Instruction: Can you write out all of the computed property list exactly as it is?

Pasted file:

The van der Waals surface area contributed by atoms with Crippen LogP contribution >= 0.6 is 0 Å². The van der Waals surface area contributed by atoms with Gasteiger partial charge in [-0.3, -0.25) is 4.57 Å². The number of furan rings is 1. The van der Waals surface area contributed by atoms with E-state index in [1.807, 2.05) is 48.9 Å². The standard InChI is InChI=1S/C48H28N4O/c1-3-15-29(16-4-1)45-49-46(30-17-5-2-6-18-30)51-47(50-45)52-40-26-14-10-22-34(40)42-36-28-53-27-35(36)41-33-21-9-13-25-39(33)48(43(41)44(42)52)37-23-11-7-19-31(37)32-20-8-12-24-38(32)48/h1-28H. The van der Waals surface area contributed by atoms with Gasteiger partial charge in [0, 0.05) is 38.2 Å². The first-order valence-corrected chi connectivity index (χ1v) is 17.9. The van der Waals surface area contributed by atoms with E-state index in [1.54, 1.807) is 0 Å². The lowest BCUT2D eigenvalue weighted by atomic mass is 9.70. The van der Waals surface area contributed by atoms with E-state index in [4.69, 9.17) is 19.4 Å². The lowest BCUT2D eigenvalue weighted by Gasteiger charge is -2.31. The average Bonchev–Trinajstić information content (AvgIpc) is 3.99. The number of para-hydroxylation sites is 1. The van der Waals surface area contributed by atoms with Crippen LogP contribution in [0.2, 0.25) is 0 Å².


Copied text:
The van der Waals surface area contributed by atoms with Crippen LogP contribution >= 0.6 is 0 Å². The van der Waals surface area contributed by atoms with Gasteiger partial charge in [-0.3, -0.25) is 4.57 Å². The number of furan rings is 1. The van der Waals surface area contributed by atoms with E-state index in [1.807, 2.05) is 48.9 Å². The standard InChI is InChI=1S/C48H28N4O/c1-3-15-29(16-4-1)45-49-46(30-17-5-2-6-18-30)51-47(50-45)52-40-26-14-10-22-34(40)42-36-28-53-27-35(36)41-33-21-9-13-25-39(33)48(43(41)44(42)52)37-23-11-7-19-31(37)32-20-8-12-24-38(32)48/h1-28H. The van der Waals surface area contributed by atoms with Gasteiger partial charge in [0, 0.05) is 38.2 Å². The first-order valence-corrected chi connectivity index (χ1v) is 17.9. The van der Waals surface area contributed by atoms with E-state index in [1.54, 1.807) is 0 Å². The lowest BCUT2D eigenvalue weighted by atomic mass is 9.70. The van der Waals surface area contributed by atoms with E-state index in [4.69, 9.17) is 19.4 Å². The lowest BCUT2D eigenvalue weighted by Gasteiger charge is -2.31. The average Bonchev–Trinajstić information content (AvgIpc) is 3.99. The number of para-hydroxylation sites is 1. The van der Waals surface area contributed by atoms with Crippen LogP contribution in [0.2, 0.25) is 0 Å².